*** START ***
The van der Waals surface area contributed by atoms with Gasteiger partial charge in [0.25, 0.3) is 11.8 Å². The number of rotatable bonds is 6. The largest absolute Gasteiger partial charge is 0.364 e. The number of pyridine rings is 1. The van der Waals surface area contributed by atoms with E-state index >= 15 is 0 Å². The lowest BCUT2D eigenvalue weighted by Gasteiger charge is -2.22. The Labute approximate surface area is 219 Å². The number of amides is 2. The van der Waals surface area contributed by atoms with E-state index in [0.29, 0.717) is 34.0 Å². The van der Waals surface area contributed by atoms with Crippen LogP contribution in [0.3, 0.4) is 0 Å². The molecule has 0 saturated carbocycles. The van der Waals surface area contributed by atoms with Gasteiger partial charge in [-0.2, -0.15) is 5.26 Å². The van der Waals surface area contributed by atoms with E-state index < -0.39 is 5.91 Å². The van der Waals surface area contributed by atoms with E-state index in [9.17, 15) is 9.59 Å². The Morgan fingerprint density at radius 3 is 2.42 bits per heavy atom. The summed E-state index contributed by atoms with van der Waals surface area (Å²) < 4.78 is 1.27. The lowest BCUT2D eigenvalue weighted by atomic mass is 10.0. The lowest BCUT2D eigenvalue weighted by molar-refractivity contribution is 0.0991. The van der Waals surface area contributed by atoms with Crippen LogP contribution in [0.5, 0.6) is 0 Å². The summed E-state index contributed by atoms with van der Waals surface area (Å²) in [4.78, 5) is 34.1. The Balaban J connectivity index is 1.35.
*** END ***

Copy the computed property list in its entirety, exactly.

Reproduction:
The van der Waals surface area contributed by atoms with Gasteiger partial charge in [0.25, 0.3) is 11.8 Å². The number of rotatable bonds is 6. The largest absolute Gasteiger partial charge is 0.364 e. The number of pyridine rings is 1. The van der Waals surface area contributed by atoms with E-state index >= 15 is 0 Å². The lowest BCUT2D eigenvalue weighted by Gasteiger charge is -2.22. The Labute approximate surface area is 219 Å². The number of amides is 2. The van der Waals surface area contributed by atoms with E-state index in [0.29, 0.717) is 34.0 Å². The van der Waals surface area contributed by atoms with Crippen LogP contribution in [0.3, 0.4) is 0 Å². The molecule has 0 saturated carbocycles. The van der Waals surface area contributed by atoms with Gasteiger partial charge in [-0.2, -0.15) is 5.26 Å². The van der Waals surface area contributed by atoms with E-state index < -0.39 is 5.91 Å². The van der Waals surface area contributed by atoms with E-state index in [9.17, 15) is 9.59 Å². The Morgan fingerprint density at radius 3 is 2.42 bits per heavy atom. The summed E-state index contributed by atoms with van der Waals surface area (Å²) < 4.78 is 1.27. The lowest BCUT2D eigenvalue weighted by atomic mass is 10.0. The lowest BCUT2D eigenvalue weighted by molar-refractivity contribution is 0.0991. The van der Waals surface area contributed by atoms with Crippen LogP contribution in [0.5, 0.6) is 0 Å². The summed E-state index contributed by atoms with van der Waals surface area (Å²) in [4.78, 5) is 34.1. The Balaban J connectivity index is 1.35.